And if you don’t like my suggestions, use your own. The only rule here is love.

Thursday Thought: Thinking v Doing

by Dian Reid-Jancic· Follow Dian on

If you spend too much time thinking about a thing, you’ll never get it done.
—Bruce Lee

True. And also, there’s more.

If you’re spending a lot of time thinking about something and not doing it, there are two likely possibilities:

  1. You are ready to move forward (and instead are procrastinating by telling yourself you’re not ready to move forward).
  2. You are not ready to move forward (and are looking for reasons to not move forward).

The thing is, we’re rarely (if ever) ready to move forward. In fact, we tend to learn the most when we’re not prepared and do our learning on the fly.

And if the plunge, whatever your plunge may be at the moment, still seems too big and scary to do move forward, that may be telling you that you’re not ready to move forward.

You don’t always need to do the thing. But at some point you will need to make a choice.

Listen to your self. Listen to who’s speaking. Is it Your Authentic You or is it one of your Gremlins? Be honest with yourself and move forward with what’s right for you.

Whatever you do: stop thinking, start choosing.

Not Today.

by Dian Reid-Jancic· Follow Dian on

I woke up this morning like just about any other Monday morning:

Alarm clock noise insisting it was no longer the weekend, and also that I should really get out of bed and go for a run.

Fine. In just a minute. 

[Five minutes later] HOW ABOUT RIGHT NOW.

Fine.

A short run later as I was getting ready for work, grabbing a bite to eat and some coffee I looked at my watch and noticed the date.

June 27.

Back in 1991 this was the day that changed my life forever, although I wouldn’t know it until the following day. It wasn’t until the 28th I learned that my mom had been killed the day before.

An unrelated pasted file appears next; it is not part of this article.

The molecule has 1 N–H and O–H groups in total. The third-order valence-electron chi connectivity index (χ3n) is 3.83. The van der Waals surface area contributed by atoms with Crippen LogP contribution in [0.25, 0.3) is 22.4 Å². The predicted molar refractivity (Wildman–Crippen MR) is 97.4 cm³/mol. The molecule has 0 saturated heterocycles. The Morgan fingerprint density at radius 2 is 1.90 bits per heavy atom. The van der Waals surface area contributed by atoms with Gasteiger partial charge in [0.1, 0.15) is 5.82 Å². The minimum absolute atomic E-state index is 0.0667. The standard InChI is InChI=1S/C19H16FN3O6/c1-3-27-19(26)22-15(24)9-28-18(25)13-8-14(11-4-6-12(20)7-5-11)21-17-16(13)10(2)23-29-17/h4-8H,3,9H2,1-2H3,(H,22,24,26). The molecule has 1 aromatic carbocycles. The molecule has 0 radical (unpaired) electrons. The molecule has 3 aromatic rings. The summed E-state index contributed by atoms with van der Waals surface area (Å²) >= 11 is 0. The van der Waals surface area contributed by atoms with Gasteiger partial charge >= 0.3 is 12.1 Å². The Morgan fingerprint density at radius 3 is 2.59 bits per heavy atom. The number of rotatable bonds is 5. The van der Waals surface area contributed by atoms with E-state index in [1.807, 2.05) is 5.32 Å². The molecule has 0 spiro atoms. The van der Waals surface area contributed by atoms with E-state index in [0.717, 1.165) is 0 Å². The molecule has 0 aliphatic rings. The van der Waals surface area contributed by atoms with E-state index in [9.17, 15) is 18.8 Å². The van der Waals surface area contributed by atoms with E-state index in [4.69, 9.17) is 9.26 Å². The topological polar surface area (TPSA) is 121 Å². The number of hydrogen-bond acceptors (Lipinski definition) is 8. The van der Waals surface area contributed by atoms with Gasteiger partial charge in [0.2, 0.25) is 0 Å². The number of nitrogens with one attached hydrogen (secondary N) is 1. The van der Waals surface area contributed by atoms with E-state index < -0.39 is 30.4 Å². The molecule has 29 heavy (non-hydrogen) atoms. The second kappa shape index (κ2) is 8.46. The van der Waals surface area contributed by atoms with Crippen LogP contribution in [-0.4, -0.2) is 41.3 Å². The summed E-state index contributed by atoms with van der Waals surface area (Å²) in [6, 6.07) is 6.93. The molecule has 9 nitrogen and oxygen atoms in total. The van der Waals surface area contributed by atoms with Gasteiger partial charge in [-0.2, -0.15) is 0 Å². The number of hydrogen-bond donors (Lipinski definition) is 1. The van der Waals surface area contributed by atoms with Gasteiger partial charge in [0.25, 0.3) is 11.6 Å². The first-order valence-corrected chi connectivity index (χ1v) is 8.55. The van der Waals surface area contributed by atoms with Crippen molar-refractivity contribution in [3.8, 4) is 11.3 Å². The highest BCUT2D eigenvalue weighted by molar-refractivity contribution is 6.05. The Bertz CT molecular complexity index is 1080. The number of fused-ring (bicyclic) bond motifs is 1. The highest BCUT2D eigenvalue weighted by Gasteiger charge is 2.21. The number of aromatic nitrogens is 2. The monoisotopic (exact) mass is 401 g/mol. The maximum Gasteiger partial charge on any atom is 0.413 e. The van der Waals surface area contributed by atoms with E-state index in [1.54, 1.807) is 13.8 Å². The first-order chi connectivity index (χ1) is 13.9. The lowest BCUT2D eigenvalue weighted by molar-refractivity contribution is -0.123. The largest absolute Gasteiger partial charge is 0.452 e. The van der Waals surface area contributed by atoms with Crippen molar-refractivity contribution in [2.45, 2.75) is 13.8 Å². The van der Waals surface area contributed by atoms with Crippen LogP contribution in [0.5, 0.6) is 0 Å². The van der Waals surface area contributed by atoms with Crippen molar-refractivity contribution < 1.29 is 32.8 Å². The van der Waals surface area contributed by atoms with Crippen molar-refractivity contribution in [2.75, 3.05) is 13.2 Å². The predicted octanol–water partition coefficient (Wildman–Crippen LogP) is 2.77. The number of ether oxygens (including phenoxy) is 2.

It took me roughly a decade (and almost as many years in therapy) before I didn’t think about her death and its impact on my life every single day. At first I would dread birthdays and holidays and any special (or random normal) day I wished I could still share with my mom. Until one day I noticed I wasn’t doing that anymore.

It wasn’t a single day where I simply decided to stop noticing she was gone, but more that my life had begun to be more about me living my life than living it without her. I miss my mom when I think about her, but not always in the sad, longing ways I did in the first decade after she died.

Most moments my mom pops into my mind I’m able to laugh and remember her smile, her sense of humor, and know that I’m me because she was her. But today is not one of those days.

Today I sit here and while I remember her laugh, her smile, her sense of humor, her way of being, I find myself longing to hear that laugh, see that smile, beckon that sense of humor, be a part of her way of being.

The kind of longing where lumps line up in the back of your throat just in case crying lodges one of them loose.

Today I find myself longing to feel her arms wrapped around me, comforting me in a loss felt so deeply, even 25 years of knowing everything is going to be okay without her, it’s still sometimes never going to be.

Lump.

Today I find myself angry with my memory that I can’t quite recall the sound of her voice in my head. And so very sad at that, too.

Lump.

Today there are no words, no arms, no laughs, no smiles to take the place of my mom’s.

Lump.

Most days I’m okay with that.

Lump.

But not today.

Thursday Thought: Respect

by Dian Reid-Jancic· Follow Dian on

When you are content to be simply yourself and don’t compare or compete, everyone will respect you.
—Lao Tzu

People tend to respect authenticity in your words, your actions, your being. When you stop worrying about gaining the respect of others, it often happens that respect comes naturally.

The trick is to not get caught up in hoping you’re actually going to earn the respect of everyone you come across in life.

You’re going to earn the respect of people who have similar values to you when they see you honor those values on a regular basis.

If you’re authentic in your daily words, actions, and being, and honoring a value-set that’s important to you in doing so, and you don’t gain someone’s respect naturally, it’s time to ask yourself why you care.

And then maybe it’s time to stop that.